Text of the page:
Starbucks CEO Howard Schultz is getting increasingly engaged in the nation’s economic debate, and in general, that’s a positive development. His heart certainly seems to be in the right place, and I’d be thrilled to see more socially-conscious CEOs eager to play a more active role in these discussions.
My concern, though, is that his plans still seem to need some work.
Schultz recently caused a stir in political circles when he rallied more than 100 prominent American business leaders behind a pledge: no more campaign contributions, for anyone in either party, until policymakers adopted a series of measures intended to boost the economy. The idea probably sounded better on paper — Schultz and his fellow participants seemed unaware of the fact that the Obama White House already endorsed all of the same economic ideas. By launching this donor boycott, the Starbucks CEO was inadvertently hurting his allies and helping his opponents, which is rarely a wise move. Indeed, the same people opposed to Schultz’s ideas were thrilled to hear about his boycott.
Now, however, Schultz is back with a new idea.
Starbucks CEO Howard Schultz hopes customers in more than 6,500 stores will leave his establishments with not only drinks in their hands, but also red, white and blue bracelets on their wrists.
Schultz announced [Monday] that the “Create Jobs for USA” initiative, in partnership with the Opportunity Finance Network, a collection of community lenders, will use donations to make loans to local businesses that have difficulties securing financing.
Starting Nov. 1, Create Jobs for USA will begin accepting donations online and in Starbucks stores. Every donor who contributes $5 or more will receive a bracelet inscribed with the word “Indivisible.”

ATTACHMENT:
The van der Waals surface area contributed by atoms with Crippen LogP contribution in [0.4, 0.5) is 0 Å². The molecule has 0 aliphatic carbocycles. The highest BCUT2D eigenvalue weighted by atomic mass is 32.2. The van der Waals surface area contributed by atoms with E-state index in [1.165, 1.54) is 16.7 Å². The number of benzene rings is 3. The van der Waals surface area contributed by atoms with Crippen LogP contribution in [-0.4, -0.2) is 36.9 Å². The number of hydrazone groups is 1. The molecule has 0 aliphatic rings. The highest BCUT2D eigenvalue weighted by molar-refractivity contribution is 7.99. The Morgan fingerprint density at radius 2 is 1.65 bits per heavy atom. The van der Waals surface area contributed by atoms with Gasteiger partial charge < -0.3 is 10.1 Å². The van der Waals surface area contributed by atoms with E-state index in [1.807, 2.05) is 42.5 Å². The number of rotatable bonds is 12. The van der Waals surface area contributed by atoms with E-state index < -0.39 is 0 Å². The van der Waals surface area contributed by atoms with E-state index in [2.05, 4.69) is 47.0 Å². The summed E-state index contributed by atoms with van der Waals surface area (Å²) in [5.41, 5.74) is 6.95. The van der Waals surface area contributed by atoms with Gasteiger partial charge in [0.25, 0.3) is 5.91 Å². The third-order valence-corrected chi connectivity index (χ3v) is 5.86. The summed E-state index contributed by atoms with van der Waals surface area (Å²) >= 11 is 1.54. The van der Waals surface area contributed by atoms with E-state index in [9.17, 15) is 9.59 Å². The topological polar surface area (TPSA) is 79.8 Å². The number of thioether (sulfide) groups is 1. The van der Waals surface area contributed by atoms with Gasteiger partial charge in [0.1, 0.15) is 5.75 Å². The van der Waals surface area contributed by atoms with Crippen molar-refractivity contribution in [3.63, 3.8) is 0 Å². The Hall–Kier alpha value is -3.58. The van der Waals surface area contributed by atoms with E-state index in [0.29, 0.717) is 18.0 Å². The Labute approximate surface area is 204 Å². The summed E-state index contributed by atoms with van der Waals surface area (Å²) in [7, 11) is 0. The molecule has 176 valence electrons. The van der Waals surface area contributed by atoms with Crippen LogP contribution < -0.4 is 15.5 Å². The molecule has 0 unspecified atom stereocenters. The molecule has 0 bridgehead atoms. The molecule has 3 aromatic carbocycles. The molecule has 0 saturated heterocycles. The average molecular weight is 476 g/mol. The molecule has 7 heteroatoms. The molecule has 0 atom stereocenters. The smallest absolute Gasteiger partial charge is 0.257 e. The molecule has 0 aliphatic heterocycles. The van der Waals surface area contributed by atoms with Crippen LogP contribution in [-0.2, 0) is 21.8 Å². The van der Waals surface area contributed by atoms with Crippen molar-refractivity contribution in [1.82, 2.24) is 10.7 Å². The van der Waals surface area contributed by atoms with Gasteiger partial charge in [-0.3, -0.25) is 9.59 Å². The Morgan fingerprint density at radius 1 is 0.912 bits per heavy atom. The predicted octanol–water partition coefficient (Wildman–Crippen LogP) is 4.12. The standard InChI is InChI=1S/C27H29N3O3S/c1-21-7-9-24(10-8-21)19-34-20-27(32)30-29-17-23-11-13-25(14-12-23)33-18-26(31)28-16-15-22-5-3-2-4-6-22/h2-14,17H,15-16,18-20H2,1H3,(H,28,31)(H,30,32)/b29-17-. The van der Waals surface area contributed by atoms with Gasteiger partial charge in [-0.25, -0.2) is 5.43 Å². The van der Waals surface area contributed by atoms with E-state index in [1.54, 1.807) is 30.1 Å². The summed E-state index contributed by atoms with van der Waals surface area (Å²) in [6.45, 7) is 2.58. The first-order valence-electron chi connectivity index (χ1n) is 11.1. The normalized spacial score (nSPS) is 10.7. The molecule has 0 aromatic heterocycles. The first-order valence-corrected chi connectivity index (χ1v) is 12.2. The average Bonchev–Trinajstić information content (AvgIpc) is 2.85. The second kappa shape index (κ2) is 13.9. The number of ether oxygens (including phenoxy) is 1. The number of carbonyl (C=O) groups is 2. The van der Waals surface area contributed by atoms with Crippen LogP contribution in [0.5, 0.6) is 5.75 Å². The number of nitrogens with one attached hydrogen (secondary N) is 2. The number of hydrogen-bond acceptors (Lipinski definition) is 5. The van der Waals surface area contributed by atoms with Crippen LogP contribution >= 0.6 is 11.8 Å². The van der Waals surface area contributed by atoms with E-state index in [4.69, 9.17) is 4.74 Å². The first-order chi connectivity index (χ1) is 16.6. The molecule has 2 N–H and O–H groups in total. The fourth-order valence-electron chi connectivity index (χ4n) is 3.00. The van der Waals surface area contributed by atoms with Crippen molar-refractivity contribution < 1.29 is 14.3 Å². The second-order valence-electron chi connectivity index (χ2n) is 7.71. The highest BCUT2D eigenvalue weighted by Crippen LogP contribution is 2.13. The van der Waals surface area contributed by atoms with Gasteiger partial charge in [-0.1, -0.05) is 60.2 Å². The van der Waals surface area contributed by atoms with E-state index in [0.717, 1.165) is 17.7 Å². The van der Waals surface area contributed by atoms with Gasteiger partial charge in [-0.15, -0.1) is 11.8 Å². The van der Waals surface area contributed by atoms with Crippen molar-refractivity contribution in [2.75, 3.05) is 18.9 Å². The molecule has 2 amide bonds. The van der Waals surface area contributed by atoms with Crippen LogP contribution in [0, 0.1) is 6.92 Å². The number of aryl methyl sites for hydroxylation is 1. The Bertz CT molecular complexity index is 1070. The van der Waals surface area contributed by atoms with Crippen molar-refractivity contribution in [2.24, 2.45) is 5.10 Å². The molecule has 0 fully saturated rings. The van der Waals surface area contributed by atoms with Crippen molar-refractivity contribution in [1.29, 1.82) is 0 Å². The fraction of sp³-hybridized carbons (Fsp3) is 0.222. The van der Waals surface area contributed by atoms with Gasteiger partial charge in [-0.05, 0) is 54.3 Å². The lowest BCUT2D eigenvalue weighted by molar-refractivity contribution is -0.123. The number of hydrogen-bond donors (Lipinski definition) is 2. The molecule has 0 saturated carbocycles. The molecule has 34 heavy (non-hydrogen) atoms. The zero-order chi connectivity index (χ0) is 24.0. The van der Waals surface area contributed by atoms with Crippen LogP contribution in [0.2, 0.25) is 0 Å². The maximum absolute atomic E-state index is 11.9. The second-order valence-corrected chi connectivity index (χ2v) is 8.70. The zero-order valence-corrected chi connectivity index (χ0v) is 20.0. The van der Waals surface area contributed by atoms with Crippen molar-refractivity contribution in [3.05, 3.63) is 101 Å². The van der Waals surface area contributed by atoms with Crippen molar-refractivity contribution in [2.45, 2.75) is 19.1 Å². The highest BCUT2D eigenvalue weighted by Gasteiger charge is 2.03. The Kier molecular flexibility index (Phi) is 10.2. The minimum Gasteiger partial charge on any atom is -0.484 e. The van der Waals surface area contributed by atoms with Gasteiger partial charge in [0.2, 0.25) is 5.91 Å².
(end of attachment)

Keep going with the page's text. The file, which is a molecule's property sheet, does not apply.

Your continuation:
“The country is not in a crisis. This is an emergency,” Schultz told ABC News. “There is a tremendous problem with small businesses in America getting access to credit…. Right now we can’t wait for Washington. Businesses and business leaders have to recognize that we have a shared responsibility in trying to make a difference.”
Hmm. Schultz’s idea for helping small businesses get access to credit is tip jars in coffee shops? Again, his heart is in the right place, and I applaud anyone who wants to make a positive difference, but there are more effective ways to improve the economy.
Schultz went on to condemn DC policymakers. “There’s no division between business leaders and workers. The division is between what’s going on in Washington and the fact that Americans who need solutions are not getting it,” he told ABC, adding, “I would beg [Washington], I would get on my hands and knees and say put your feet in the shoes of Americans who are being left behind and wake up and understand you took an oath of office to represent the country, not personal ideology.”
There’s nothing wrong with the sentiment, except for its lack of specificity. There is, after all, an entire political party in Washington that not only agrees with Schultz’s goals and priorities, but is also desperate to act on measures he supports.
So why doesn’t the Starbucks CEO, instead of painting with a broad brush in blasting “Washington,” partner with those who already agree him? Why not support their efforts? Why not call out those he sees as irresponsible — in this case, congressional Republicans who seem eager to hold the economy back — and praise those who share his priorities?
I give Schultz credit for getting involved and wanting to make a difference. I’ll give him more credit when he focuses his efforts in a more constructive, productive, and politically-smart way.